Gold fell to a three-week low on Monday as a rising U.S. dollar dampened the yellow metal’s appeal. Silver and platinum followed gold’s retreat. The day was sour for oil and stocks as well. Oil futures fell, briefly slipping below $70 a barrel. The three major U.S. stock indexes each declined over 2 percent.
In New York trading futures for bullion:
Silver for July delivery plunged 84.5 cents, or 5.7 percent, to $14.03 an ounce. Silver’s high for the day was $14.875.
Gold for August slumped $13.20, or 1.4 percent, to $927.50 an ounce. It had an intraday low of $926.50 and a high of $940.30.
- July platinum dropped $45.00, or 3.6 percent, to $1,213.70 an ounce.
"Gold prices resumed their decline as the new trading week got underway, and they were heavily pressured by a renewed push to higher ground in the US dollar," wrote Jon Nadler, Sr. analyst at Kitco.com. "A more than $1.50 drop in crude oil prices also helped push gold to lower price territory today."
"We would not be surprised to see further short-term declines, especially in the absence of any material jewelry, physical-investment or ETF demand," John Reade, UBS AG’s head metals strategist in London, was quoted on Bloomberg.
In London bullion, the benchmark gold price was set earlier in the day to $932.25 an ounce, which was $5.00 lower than Friday. Silver fell 76 cents to $14.31 an ounce. Platinum was fixed $7.00 lower to $1,234.00.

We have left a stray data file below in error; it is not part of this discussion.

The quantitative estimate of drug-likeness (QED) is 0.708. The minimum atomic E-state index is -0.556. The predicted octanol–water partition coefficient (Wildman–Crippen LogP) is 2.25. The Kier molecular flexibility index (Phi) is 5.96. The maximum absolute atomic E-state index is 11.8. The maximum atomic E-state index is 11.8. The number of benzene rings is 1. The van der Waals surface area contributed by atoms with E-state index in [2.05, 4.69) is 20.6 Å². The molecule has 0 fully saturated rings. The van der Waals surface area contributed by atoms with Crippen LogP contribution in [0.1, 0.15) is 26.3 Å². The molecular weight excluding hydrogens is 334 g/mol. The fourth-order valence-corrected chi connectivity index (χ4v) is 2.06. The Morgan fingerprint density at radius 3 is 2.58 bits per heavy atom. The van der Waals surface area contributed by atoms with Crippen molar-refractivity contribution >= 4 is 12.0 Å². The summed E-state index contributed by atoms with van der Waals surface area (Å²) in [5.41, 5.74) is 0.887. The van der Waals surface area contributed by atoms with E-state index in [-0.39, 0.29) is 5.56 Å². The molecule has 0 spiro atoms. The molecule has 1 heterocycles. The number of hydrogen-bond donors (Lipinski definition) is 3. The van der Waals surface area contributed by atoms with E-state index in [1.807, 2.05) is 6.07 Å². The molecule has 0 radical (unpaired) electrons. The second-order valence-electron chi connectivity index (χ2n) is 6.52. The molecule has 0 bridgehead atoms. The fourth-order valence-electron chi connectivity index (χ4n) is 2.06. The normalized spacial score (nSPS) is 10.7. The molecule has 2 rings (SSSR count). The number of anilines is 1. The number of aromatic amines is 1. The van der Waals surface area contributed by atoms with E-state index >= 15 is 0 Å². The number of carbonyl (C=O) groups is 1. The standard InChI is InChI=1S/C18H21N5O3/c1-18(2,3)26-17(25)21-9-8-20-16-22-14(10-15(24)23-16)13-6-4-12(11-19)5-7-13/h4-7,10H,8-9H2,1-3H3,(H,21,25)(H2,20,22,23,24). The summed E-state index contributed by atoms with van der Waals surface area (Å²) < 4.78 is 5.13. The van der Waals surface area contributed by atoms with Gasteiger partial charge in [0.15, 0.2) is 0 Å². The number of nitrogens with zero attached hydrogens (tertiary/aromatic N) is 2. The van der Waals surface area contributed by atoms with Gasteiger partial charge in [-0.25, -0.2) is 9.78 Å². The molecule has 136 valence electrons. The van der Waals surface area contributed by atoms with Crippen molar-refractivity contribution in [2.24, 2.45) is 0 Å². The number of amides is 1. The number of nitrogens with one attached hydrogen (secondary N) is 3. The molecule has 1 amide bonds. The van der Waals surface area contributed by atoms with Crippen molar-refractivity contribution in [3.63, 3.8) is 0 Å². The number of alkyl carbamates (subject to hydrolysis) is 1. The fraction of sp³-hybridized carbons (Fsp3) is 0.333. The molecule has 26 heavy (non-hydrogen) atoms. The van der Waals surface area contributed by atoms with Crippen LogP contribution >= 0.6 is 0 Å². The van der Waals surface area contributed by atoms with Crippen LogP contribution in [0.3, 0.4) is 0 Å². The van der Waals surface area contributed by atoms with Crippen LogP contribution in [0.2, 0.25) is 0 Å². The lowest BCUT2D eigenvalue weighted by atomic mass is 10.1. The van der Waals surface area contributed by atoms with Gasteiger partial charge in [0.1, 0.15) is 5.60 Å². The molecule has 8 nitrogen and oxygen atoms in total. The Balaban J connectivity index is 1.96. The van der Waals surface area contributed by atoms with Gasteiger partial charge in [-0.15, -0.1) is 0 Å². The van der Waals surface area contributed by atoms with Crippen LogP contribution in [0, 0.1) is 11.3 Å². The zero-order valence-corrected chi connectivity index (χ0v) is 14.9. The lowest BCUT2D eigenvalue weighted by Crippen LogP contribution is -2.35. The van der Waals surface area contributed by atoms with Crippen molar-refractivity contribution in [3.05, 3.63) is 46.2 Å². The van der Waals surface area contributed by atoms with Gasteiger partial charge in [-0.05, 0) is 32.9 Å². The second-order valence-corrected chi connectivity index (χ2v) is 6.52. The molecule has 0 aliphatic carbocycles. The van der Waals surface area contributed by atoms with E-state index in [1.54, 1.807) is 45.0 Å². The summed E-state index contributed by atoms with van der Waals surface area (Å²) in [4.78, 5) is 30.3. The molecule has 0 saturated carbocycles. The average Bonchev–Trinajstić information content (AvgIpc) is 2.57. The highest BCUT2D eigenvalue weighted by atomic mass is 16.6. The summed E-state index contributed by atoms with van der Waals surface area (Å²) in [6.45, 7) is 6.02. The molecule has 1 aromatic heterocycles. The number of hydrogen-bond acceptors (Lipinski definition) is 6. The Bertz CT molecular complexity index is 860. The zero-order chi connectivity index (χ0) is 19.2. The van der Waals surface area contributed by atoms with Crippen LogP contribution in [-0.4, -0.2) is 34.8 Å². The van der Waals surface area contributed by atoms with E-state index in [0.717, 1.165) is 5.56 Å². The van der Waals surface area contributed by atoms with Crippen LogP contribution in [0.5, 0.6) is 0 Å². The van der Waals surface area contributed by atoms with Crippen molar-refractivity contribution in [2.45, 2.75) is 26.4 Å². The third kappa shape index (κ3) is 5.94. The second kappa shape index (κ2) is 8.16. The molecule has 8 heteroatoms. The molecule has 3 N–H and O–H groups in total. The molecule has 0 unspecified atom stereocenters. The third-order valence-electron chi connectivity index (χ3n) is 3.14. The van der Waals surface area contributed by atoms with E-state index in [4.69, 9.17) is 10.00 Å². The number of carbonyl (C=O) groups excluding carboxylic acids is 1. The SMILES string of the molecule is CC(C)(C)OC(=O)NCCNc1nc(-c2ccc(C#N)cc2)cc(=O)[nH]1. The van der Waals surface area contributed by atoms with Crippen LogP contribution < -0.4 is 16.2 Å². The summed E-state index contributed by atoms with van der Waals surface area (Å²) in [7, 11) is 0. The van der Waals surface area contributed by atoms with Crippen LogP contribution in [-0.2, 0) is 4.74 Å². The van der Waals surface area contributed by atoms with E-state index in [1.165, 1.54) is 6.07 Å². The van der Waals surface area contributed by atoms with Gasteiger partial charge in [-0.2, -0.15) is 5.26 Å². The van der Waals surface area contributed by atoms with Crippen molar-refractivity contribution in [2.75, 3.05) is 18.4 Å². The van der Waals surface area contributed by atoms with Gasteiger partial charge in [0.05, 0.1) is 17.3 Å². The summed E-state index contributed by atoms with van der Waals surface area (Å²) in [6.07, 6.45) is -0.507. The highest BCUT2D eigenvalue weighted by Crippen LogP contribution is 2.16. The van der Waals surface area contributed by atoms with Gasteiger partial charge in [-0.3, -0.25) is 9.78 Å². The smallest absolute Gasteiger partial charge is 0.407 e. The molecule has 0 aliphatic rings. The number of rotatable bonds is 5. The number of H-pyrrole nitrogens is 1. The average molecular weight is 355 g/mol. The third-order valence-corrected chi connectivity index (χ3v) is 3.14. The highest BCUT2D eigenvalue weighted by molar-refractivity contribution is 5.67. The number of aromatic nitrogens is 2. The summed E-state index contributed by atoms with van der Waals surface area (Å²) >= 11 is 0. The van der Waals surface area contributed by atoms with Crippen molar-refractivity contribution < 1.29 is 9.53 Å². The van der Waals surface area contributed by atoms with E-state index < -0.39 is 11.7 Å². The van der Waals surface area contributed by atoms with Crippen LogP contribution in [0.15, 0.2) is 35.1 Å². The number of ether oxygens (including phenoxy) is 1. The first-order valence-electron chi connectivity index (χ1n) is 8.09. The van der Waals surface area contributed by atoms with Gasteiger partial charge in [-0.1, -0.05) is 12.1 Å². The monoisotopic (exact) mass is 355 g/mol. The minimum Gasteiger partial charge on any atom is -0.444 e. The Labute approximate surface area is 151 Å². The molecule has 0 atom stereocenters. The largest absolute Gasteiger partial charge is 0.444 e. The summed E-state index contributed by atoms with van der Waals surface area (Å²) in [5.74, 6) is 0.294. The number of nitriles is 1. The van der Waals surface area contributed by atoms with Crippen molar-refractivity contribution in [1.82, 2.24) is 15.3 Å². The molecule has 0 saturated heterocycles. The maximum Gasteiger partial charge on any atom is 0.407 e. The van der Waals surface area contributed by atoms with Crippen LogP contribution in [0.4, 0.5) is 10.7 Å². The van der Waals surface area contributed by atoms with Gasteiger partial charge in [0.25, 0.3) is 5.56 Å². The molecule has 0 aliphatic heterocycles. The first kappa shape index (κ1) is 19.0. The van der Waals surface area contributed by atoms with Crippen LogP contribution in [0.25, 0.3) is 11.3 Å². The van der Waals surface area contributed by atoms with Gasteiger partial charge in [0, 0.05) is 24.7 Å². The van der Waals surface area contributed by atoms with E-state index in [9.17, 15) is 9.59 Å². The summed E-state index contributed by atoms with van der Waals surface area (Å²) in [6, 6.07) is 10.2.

Gold, considered a hedge during times of high inflation and economic uncertainty, tends to follow oil and move opposite to the U.S. dollar. A rising greenback makes dollar-denominated commodities, like bullion, more expensive for holders of other world currencies.
Oil and gasoline prices
The driving dollar was also cited for motivating oil losses. New York crude-oil for July delivery fell $1.42, or 2.0 percent, to $70.62 a barrel. The contract had an intraday low of $69.58.
The average price for unleaded gasoline turned up six-tenths of cent to $2.699 a gallon, AAA said Monday. The price is 5 cents higher than a week ago and 36.8 cents more than last month.
U.S. stocks ended lower as "weaker oil prices and more geopolitical unrest raised worries that the recession may not be waning as soon as some had hoped," wrote Alexandra Twin of CNNMoney.
The Dow Jones industrial average lost 187.13 points, or 2.13 percent, to 8,612.13. The S&P 500 Index shed 22.49 points, or 2.38 percent, to 923.72. The Nasdaq Composite Index declined 42.42 points, or 2.28 percent, to 1,816.38.